12. Tacitus, Histories, 2.91, 5.13 (1st cent. CE - 2nd cent. CE)

2.91.  A city which found a meaning in everything naturally regarded as an evil omen the fact that on becoming pontifex maximus Vitellius issued a proclamation concerning public religious ceremonies on the eighteenth of July, a day which for centuries had been held to be a day of ill-omen because of the disasters suffered at the Cremera and Allia: thus, wholly ignorant of law both divine and human, his freedmen and courtiers as stupid as himself, he lived as if among a set of drunkards. Yet at the time of the consular elections he canvassed with his candidates like an ordinary citizen; he eagerly caught at every murmur of the lowest orders in the theatre where he merely looked on, but in the circus he openly favoured his colours. All this no doubt gave pleasure and would have won him popularity, if it had been prompted by virtue; but as it was, the memory of his former life made men regard these acts as unbecoming and base. He frequently came to the senate, even when the senators were discussing trivial matters. Once it happened that Helvidius Priscus, being then praetor-elect, expressed a view which was opposed to his wishes. Vitellius was at first excited, but he did nothing more than call the tribunes of the people to support his authority that had been slighted. Later, when his friends, fearing that his anger might be deep-seated, tried to calm him, he replied that it was nothing strange for two senators to hold different views in the state; indeed he had usually opposed even Thrasea. Many regarded this impudent comparison as absurd; others were pleased with the very fact that he had selected, not one of the most influential, but Thrasea, to serve as a model of true glory. 5.13.  Prodigies had indeed occurred, but to avert them either by victims or by vows is held unlawful by a people which, though prone to superstition, is opposed to all propitiatory rites. Contending hosts were seen meeting in the skies, arms flashed, and suddenly the temple was illumined with fire from the clouds. of a sudden the doors of the shrine opened and a superhuman voice cried: "The gods are departing": at the same moment the mighty stir of their going was heard. Few interpreted these omens as fearful; the majority firmly believed that their ancient priestly writings contained the prophecy that this was the very time when the East should grow strong and that men starting from Judea should possess the world. This mysterious prophecy had in reality pointed to Vespasian and Titus, but the common people, as is the way of human ambition, interpreted these great destinies in their own favour, and could not be turned to the truth even by adversity. We have heard that the total number of the besieged of every age and both sexes was six hundred thousand; there were arms for all who could use them, and the number ready to fight was larger than could have been anticipated from the total population. Both men and women showed the same determination; and if they were to be forced to change their home, they feared life more than death. Such was the city and people against which Titus Caesar now proceeded; since the nature of the ground did not allow him to assault or employ any sudden operations, he decided to use earthworks and mantlets; the legions were assigned to their several tasks, and there was a respite of fighting until they made ready every device for storming a town that the ancients had ever employed or modern ingenuity invented.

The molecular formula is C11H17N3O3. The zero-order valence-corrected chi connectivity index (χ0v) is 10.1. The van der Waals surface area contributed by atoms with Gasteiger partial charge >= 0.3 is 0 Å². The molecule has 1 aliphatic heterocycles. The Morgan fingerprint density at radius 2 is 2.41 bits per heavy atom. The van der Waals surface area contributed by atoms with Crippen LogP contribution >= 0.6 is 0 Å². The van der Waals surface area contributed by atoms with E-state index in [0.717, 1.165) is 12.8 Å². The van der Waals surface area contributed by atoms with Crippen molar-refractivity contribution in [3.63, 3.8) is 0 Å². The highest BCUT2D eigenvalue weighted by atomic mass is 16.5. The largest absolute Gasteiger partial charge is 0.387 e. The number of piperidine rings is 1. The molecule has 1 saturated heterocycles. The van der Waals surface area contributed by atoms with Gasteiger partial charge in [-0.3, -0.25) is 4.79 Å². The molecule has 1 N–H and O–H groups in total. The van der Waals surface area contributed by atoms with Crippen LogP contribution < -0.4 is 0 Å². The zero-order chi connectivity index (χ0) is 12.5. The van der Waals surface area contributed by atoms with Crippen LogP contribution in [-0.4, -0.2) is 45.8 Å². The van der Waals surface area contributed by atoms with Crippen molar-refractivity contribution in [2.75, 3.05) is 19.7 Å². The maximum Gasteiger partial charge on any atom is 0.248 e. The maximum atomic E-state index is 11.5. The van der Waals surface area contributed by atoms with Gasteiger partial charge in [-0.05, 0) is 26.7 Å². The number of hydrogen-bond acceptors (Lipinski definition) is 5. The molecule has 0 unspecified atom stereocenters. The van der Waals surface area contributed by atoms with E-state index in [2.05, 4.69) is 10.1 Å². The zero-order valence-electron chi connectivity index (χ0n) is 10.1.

13. Cassius Dio, Roman History, 66.1.4 (2nd cent. CE - 3rd cent. CE)

14. Pliny The Younger, Letters, 3.18.2 (2nd cent. CE - 2nd cent. CE)

15. Pliny The Younger, Letters, 3.18.2 (2nd cent. CE - 2nd cent. CE)

16. Pliny The Younger, Panegyric, 3.4, 80.3-80.5 (2nd cent. CE - 2nd cent. CE)



Subjects of this text:

subject book bibliographic info
augustus, marriage laws In the Image of the Ancestors: Narratives of Kinship in Flavian Epic (2008)" 17
augustus In the Image of the Ancestors: Narratives of Kinship in Flavian Epic (2008)" 17
consilium In the Image of the Ancestors: Narratives of Kinship in Flavian Epic (2008)" 17
descent, servile In the Image of the Ancestors: Narratives of Kinship in Flavian Epic (2008)" 17
distinction, alternate sources In the Image of the Ancestors: Narratives of Kinship in Flavian Epic (2008)" 16
divinatory and prophetic writings, interest in, in flavian rome Ashbrook Harvey et al., A Most Reliable Witness: Essays in Honor of Ross Shepard Kraemer (2015) 105
domitian In the Image of the Ancestors: Narratives of Kinship in Flavian Epic (2008)" 16
egypt, criticised in ancient sources Manolaraki, Noscendi Nilum Cupido: Imagining Egypt from Lucan to Philostratus (2012) 245